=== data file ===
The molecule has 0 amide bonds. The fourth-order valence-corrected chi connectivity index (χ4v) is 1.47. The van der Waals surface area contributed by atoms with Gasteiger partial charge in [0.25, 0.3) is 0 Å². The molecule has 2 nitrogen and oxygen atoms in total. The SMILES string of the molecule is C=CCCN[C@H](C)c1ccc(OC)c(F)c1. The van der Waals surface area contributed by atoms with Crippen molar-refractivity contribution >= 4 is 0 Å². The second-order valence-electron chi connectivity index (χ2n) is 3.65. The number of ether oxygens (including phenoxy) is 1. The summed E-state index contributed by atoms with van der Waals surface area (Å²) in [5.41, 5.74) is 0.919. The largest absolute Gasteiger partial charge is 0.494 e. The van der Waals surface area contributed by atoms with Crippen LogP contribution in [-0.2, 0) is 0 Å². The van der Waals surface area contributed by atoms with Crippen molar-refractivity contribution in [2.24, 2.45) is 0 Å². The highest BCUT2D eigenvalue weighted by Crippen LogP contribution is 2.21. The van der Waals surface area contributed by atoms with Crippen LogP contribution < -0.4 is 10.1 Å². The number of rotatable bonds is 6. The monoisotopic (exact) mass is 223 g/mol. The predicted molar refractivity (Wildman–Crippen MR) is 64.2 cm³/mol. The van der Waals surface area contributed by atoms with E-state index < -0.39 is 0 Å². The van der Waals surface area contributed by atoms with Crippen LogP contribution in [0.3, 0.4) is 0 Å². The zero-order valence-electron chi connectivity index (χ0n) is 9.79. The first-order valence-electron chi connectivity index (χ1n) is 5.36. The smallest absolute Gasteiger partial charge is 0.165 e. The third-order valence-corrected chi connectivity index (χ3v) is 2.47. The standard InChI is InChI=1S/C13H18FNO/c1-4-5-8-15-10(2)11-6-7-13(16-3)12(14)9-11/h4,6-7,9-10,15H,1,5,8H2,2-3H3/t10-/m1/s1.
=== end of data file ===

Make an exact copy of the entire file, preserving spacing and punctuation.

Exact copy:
The molecule has 0 amide bonds. The fourth-order valence-corrected chi connectivity index (χ4v) is 1.47. The van der Waals surface area contributed by atoms with Gasteiger partial charge in [0.25, 0.3) is 0 Å². The molecule has 2 nitrogen and oxygen atoms in total. The SMILES string of the molecule is C=CCCN[C@H](C)c1ccc(OC)c(F)c1. The van der Waals surface area contributed by atoms with Crippen molar-refractivity contribution >= 4 is 0 Å². The second-order valence-electron chi connectivity index (χ2n) is 3.65. The number of ether oxygens (including phenoxy) is 1. The summed E-state index contributed by atoms with van der Waals surface area (Å²) in [5.41, 5.74) is 0.919. The largest absolute Gasteiger partial charge is 0.494 e. The van der Waals surface area contributed by atoms with Crippen LogP contribution in [-0.2, 0) is 0 Å². The van der Waals surface area contributed by atoms with Crippen molar-refractivity contribution in [2.24, 2.45) is 0 Å². The highest BCUT2D eigenvalue weighted by Crippen LogP contribution is 2.21. The van der Waals surface area contributed by atoms with Crippen LogP contribution < -0.4 is 10.1 Å². The number of rotatable bonds is 6. The monoisotopic (exact) mass is 223 g/mol. The predicted molar refractivity (Wildman–Crippen MR) is 64.2 cm³/mol. The van der Waals surface area contributed by atoms with E-state index < -0.39 is 0 Å². The van der Waals surface area contributed by atoms with Crippen LogP contribution in [0.3, 0.4) is 0 Å². The zero-order valence-electron chi connectivity index (χ0n) is 9.79. The first-order valence-electron chi connectivity index (χ1n) is 5.36. The smallest absolute Gasteiger partial charge is 0.165 e. The third-order valence-corrected chi connectivity index (χ3v) is 2.47. The standard InChI is InChI=1S/C13H18FNO/c1-4-5-8-15-10(2)11-6-7-13(16-3)12(14)9-11/h4,6-7,9-10,15H,1,5,8H2,2-3H3/t10-/m1/s1.